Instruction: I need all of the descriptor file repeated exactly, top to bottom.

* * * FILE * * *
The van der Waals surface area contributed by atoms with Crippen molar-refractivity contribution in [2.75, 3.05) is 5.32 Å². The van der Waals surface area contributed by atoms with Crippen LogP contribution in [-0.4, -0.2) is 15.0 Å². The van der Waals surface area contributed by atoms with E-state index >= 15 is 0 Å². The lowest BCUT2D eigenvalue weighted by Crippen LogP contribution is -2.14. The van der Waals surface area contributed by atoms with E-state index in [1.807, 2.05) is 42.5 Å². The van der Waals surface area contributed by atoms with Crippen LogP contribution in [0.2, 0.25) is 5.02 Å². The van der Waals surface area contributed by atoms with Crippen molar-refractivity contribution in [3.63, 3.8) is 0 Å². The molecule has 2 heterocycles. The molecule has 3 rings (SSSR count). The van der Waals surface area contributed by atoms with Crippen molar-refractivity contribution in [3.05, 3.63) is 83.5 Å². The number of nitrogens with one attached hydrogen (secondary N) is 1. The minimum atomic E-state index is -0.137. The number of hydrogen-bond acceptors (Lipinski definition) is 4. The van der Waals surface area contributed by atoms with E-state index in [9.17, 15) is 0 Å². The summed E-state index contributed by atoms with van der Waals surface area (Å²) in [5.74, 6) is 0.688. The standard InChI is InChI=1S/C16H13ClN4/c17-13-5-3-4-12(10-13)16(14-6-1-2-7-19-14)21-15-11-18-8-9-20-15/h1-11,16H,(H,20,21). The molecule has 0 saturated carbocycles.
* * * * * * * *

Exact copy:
The van der Waals surface area contributed by atoms with Crippen molar-refractivity contribution in [2.75, 3.05) is 5.32 Å². The van der Waals surface area contributed by atoms with Crippen LogP contribution in [-0.4, -0.2) is 15.0 Å². The van der Waals surface area contributed by atoms with E-state index >= 15 is 0 Å². The lowest BCUT2D eigenvalue weighted by Crippen LogP contribution is -2.14. The van der Waals surface area contributed by atoms with E-state index in [1.807, 2.05) is 42.5 Å². The van der Waals surface area contributed by atoms with Crippen LogP contribution in [0.2, 0.25) is 5.02 Å². The van der Waals surface area contributed by atoms with Crippen molar-refractivity contribution in [3.63, 3.8) is 0 Å². The molecule has 2 heterocycles. The molecule has 3 rings (SSSR count). The van der Waals surface area contributed by atoms with Crippen molar-refractivity contribution in [3.05, 3.63) is 83.5 Å². The number of nitrogens with one attached hydrogen (secondary N) is 1. The minimum atomic E-state index is -0.137. The number of hydrogen-bond acceptors (Lipinski definition) is 4. The van der Waals surface area contributed by atoms with E-state index in [9.17, 15) is 0 Å². The summed E-state index contributed by atoms with van der Waals surface area (Å²) in [5.74, 6) is 0.688. The standard InChI is InChI=1S/C16H13ClN4/c17-13-5-3-4-12(10-13)16(14-6-1-2-7-19-14)21-15-11-18-8-9-20-15/h1-11,16H,(H,20,21). The molecule has 0 saturated carbocycles.